The set of works that we present at the Contemporary Art auction on May 24 highlights the figure of Ponç as one of the most fascinating and enigmatic artists of the second half of the 20th century in Spain.
Art has often been defined as that which is capable of making the invisible visible. An artist who undoubtedly fits this definition like few others is Joan Ponç, brush magician and prowler of hidden kingdoms.
Setdart has brought together in a single auction, works belonging to different vital moments of the artist, which in the case of Ponç takes on special value, because we are dealing with a creator whose spirit and personal experience is reflected (although always in a mysterious way) in his creation. Specifically, drawings and paintings are up for bid that range from his beginnings in the forties (when he ventured into expressionist primitivism, based on self-exploratory portraits) to the eighties, when, in the twilight of his life, he bequeaths us some visions that they almost surpass those of his surrealist stage of Dau Al Set.
At the beginning of the 1940s, Joan Ponç began to forge the complexity of a symbolic language that would crystallize during the creative period of the iconic Dau al Set Group. In a historical context in which the taste for more conventional art dominated, Ponç, together with his groupmates, planted the seed that would drive the renewal of post-war art. In this regeneration, the surrealist heritage that permeated the Spanish artistic environment in the pre-war environment was essential. In this sense, the inspiration provided by the legacy of Joan Miró is especially noteworthy in the work of Ponç, his figure being the one that most effectively embodied the postulates of the Catalan genius. In this way, Ponç searched the human unconscious to give expression to the forms and sensations most deeply rooted in the individual psyche, delving into its most recondite, disturbing and mysterious aspects of its existence. Examples of this are the “Deliri” suite or the gouache “dau al setB-24”, in which there is evidence of a dreamlike world influenced by the powerful symbolism of signs, biomorphic characters, or symbols such as the spiral, the stars or the moon were so typical of the Miró universe. As we can see, his flat drawing, although increasingly sophisticated, focuses on a symbolism that emerges from the organic interrelation of the different elements that make up phantasmagorical and delirious landscapes plagued by unusual creatures whose pure and intense colors are enveloped in an aura dreamy that gives the peculiar telluric aspect that characterized his production.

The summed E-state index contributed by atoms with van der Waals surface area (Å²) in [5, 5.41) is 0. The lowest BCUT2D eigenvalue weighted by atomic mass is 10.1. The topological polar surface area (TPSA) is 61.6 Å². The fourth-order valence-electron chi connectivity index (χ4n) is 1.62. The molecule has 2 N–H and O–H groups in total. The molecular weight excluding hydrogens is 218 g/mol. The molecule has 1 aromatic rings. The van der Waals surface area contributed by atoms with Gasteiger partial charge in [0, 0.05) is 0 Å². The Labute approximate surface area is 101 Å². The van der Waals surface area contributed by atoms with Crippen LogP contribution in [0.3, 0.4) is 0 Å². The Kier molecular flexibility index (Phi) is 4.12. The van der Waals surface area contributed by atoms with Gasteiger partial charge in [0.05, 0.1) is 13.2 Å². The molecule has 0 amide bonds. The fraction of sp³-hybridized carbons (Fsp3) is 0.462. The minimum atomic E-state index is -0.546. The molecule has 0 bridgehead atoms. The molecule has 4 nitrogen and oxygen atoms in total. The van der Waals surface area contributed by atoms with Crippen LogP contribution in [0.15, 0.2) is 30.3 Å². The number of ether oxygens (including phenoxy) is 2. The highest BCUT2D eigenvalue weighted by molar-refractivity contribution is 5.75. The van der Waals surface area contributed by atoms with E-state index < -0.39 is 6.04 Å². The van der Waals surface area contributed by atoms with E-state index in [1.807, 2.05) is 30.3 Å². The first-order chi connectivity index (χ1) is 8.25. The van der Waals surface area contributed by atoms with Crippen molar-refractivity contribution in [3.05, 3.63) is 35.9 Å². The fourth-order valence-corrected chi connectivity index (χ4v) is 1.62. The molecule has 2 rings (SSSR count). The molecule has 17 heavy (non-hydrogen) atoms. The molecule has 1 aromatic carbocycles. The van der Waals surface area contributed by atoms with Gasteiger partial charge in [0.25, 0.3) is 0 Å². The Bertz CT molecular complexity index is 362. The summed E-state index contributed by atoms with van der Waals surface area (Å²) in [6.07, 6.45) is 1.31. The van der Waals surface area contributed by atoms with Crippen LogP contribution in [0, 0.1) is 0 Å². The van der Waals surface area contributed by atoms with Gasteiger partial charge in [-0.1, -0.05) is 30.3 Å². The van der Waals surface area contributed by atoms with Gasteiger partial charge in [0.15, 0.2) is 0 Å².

After the disappointment of the outcome of his experience in Dau al Set, Ponç decides, on the recommendation of Joan Miró, to settle in Brazil where he remained throughout this decade until in 1962 his health problems forced him to return to Catalonia. In the country of Rio de Janeiro, he found the right environment for the development of that oneiric universe that will become more cryptic and hermetic. During this period he will give birth to one of his most emblematic series such as “Caps” as a result of his contact with the blacks of bixiga and his visits to the synagogues of Sao Paolo where, as in a kind of baptism, Lohanan emerges, his new artistic identity. linked to the Hebrew world. The multiple expressions and moods of the 99 harlequin heads (alter ego of the artist) are united by a search for the absolute and sacred that materializes in the verticality and ascension of the conical hat and the half-open mouth like a portal to the divine.
Beginning in the 1960s and once again installed in Catalonia, Ponç will continue to experiment and evolve both on a technical and expressive level. However, his growing health problems will become more and more present in his production, reflecting in it the obsessive anguish towards illness and death, but also the physical pain that as a result of his diabetes he began to feel in each of his limbs. that will now appear in his work scattered in different parts. Despite this, Ponç will continue to display the meticulous detail and precision that characterized his drawing, which, as in this case, weaves under a profuse geometric framework. Likewise, it will be in these years when his technical experimentations will lead him to what he called acupuncture, where thanks to the use of small brushstrokes made by means of a denser solution than usual, he managed to make the paint stand out from the canvas (just as it happens on the canvas). what we will see later ““Pyrenean Night”)
Finally, and as a culmination to this magnificent set that we include in auction, we have the canvas “Pyrenean Night” (1980-1983). Ponç worked on it with meticulous dedication over the course of three years, already affected by diabetes that had left him partially blind. The night, which in a certain way runs through all of Ponç’s creations, now reaches its full meaning: darkness referring to the enigma of life, the mystery of symbols, mysticism, but also now to eternal darkness, to the kingdom of eternal darkness that Ponç feels approaching. We are before a captivating painting, in which a black rabbit with glowing red eyes crosses a field populated by ghosts and demons. A haunted castle can be seen in the distance. The moon bears on its face the silhouette of a bat. Emerald green, cobalt blue, black and red make up the color spectrum of this incursion into the abyss of dreams.